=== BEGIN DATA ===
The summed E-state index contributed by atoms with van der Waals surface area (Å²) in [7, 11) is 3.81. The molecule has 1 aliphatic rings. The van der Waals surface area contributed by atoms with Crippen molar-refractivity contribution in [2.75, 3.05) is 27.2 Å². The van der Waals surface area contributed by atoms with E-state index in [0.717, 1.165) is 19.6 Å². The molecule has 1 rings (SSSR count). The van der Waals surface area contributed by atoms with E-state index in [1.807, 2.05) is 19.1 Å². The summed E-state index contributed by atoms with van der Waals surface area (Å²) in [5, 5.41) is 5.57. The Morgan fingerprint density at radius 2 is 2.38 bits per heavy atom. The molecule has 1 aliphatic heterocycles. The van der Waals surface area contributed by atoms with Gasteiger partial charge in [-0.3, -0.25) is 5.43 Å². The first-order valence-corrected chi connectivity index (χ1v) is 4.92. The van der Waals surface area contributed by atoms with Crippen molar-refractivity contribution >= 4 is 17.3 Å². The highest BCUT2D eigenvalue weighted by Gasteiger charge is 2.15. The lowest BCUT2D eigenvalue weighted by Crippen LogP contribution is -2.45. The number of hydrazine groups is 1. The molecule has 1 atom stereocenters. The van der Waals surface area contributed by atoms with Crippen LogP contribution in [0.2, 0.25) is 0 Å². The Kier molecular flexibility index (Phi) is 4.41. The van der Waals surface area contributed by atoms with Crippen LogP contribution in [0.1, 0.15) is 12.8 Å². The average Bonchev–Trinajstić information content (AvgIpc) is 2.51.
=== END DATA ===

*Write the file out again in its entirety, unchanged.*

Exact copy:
The summed E-state index contributed by atoms with van der Waals surface area (Å²) in [7, 11) is 3.81. The molecule has 1 aliphatic rings. The van der Waals surface area contributed by atoms with Crippen molar-refractivity contribution in [2.75, 3.05) is 27.2 Å². The van der Waals surface area contributed by atoms with E-state index in [0.717, 1.165) is 19.6 Å². The molecule has 1 rings (SSSR count). The van der Waals surface area contributed by atoms with E-state index in [1.807, 2.05) is 19.1 Å². The summed E-state index contributed by atoms with van der Waals surface area (Å²) in [5, 5.41) is 5.57. The Morgan fingerprint density at radius 2 is 2.38 bits per heavy atom. The molecule has 1 aliphatic heterocycles. The van der Waals surface area contributed by atoms with Gasteiger partial charge in [-0.3, -0.25) is 5.43 Å². The first-order valence-corrected chi connectivity index (χ1v) is 4.92. The van der Waals surface area contributed by atoms with Crippen molar-refractivity contribution >= 4 is 17.3 Å². The highest BCUT2D eigenvalue weighted by Gasteiger charge is 2.15. The lowest BCUT2D eigenvalue weighted by Crippen LogP contribution is -2.45. The number of hydrazine groups is 1. The molecule has 1 atom stereocenters. The van der Waals surface area contributed by atoms with Crippen LogP contribution in [0.2, 0.25) is 0 Å². The Kier molecular flexibility index (Phi) is 4.41. The van der Waals surface area contributed by atoms with Crippen LogP contribution in [0.1, 0.15) is 12.8 Å². The average Bonchev–Trinajstić information content (AvgIpc) is 2.51.